Anyhow, things are still coming along nicely. Sometimes I even get stuff working too fast, and then I have to scramble to come up with something else to work on to fill the rest of my planned working time. Not a bad problem to have, I suppose. Beats the alternative.

Probably will be about time to start making a concept stage or two soon. I have enough “stuff” working now, but I still need to get a better sense of the bigger picture…

Getting back into the most important part – the soundtrack

Well, strictly speaking the soundtrack is probably not the most important part of a video game, but in some ways it feels like it is to me. I’ve been writing music for years, and to be totally honest, a huge part of why I decided to make my own game was to have a place to put my music. Alone, my music is nice and all, but it just sort of… exists. As the soundtrack to a game though, it feels like something bigger to me. And making music and gameplay work together is a pretty exciting challenge.

Writing for a video game requires me to do something that I pretty much never did with my music in the past, which is to actually have some kind of idea of what type of song I’m going to make before I start making it. In the past it never really mattered what kind of song I made next, a song is a song, it can be whatever. But when you have a specific part of a game that you want to create a specific mood for, you need to approach your song-writing differently.

Of course, I still fall into old habits. A few nights ago I decided to create a simple and quick “title screen” song. In my mind this song would be about 30 seconds long, because that’s more than enough for a title screen, right? Well, here I am a few days later, and the “title screen” song is over 2 and a half minutes and growing, because gosh darnit how do you control what happens with a song? Songs have a voice of their own, and when they’re screaming for you to take them in a certain direction, sometimes all that you can do is hold on for the ride and see where it goes. I’m going to have to reel it in sometimes with the lengths on these songs. When I used to be in bands my average song length was probably a good 5-7 minutes. But to write songs that long is rather pointless for a 2D platformer type soundtrack.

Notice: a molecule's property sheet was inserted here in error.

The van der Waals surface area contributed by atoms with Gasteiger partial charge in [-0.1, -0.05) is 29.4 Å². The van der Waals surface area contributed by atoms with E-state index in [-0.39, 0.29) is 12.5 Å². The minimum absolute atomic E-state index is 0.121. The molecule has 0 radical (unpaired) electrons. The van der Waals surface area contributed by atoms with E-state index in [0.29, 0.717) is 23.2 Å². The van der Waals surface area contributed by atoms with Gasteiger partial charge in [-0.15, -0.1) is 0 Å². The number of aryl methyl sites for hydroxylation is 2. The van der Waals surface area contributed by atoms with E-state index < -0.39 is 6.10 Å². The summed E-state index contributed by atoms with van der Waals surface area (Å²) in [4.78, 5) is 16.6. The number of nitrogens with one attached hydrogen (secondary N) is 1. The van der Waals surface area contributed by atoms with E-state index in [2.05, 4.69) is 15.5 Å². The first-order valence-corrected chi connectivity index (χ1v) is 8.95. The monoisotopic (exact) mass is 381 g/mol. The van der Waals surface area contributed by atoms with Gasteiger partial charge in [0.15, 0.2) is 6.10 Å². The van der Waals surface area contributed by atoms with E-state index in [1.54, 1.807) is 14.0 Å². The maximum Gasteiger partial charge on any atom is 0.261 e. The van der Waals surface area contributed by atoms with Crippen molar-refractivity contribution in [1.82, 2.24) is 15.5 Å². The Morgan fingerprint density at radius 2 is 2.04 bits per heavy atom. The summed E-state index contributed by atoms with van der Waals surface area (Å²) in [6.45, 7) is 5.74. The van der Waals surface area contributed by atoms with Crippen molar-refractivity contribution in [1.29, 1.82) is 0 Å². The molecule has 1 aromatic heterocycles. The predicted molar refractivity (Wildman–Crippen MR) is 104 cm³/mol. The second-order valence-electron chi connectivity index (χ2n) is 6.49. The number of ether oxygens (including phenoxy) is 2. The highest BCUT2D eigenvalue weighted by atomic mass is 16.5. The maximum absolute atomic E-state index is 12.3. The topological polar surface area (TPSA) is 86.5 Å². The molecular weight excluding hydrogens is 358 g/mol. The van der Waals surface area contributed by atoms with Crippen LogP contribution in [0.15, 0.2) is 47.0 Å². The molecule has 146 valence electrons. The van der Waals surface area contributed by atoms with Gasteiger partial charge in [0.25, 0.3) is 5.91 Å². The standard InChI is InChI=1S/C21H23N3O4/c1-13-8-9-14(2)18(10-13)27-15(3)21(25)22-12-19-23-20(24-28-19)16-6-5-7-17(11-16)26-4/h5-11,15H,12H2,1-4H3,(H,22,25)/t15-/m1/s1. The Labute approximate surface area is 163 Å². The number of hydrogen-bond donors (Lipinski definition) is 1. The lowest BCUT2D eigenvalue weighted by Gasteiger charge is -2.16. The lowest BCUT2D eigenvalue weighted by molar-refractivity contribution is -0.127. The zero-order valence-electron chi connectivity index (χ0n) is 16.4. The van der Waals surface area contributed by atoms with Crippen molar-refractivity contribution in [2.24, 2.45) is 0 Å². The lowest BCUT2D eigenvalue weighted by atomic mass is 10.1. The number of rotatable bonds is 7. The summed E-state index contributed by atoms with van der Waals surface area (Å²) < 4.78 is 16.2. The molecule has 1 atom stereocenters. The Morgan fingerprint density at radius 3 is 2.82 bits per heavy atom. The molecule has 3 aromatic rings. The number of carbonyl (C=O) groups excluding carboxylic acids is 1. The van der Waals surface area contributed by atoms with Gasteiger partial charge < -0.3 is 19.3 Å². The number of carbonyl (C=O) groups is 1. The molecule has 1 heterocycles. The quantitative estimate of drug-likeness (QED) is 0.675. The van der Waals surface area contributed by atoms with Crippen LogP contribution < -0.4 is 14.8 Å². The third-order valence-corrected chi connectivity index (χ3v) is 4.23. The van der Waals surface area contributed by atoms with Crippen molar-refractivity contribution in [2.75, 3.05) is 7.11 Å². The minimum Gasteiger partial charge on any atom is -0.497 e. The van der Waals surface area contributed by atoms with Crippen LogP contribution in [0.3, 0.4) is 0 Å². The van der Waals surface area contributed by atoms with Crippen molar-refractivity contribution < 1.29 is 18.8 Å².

I’ve been making some progress on the actual game as well. And running into a few (hopefully temporary?) roadblocks. It’s coming along.

It’s nice when things finally “click”

I’m kind of doing two things at once in Unity at the moment… A. Teaching myself the basic mechanics (plus whatever random stuff I come up with) needed to create 2D platformers and B. Teaching myself specific mechanics needed to create specific things that I have in my design document for a very specific game that I want to make. These two things often overlap, but not always.

Yes, I do have a design document. But it’s still fairly barebones, and has a lot of vague ideas in it. My logic at the time of creating it was… why get too specific before I figure out what I’m even capable of? So I came up with a concept that I believe is highly scalable, and decided to focus on getting the most basic version working before adding a bunch of bells and whistles. But, minor pitfalls aside, I’m finding that I’m capable of quite a lot, so now I’m starting to think about the bells and whistles more.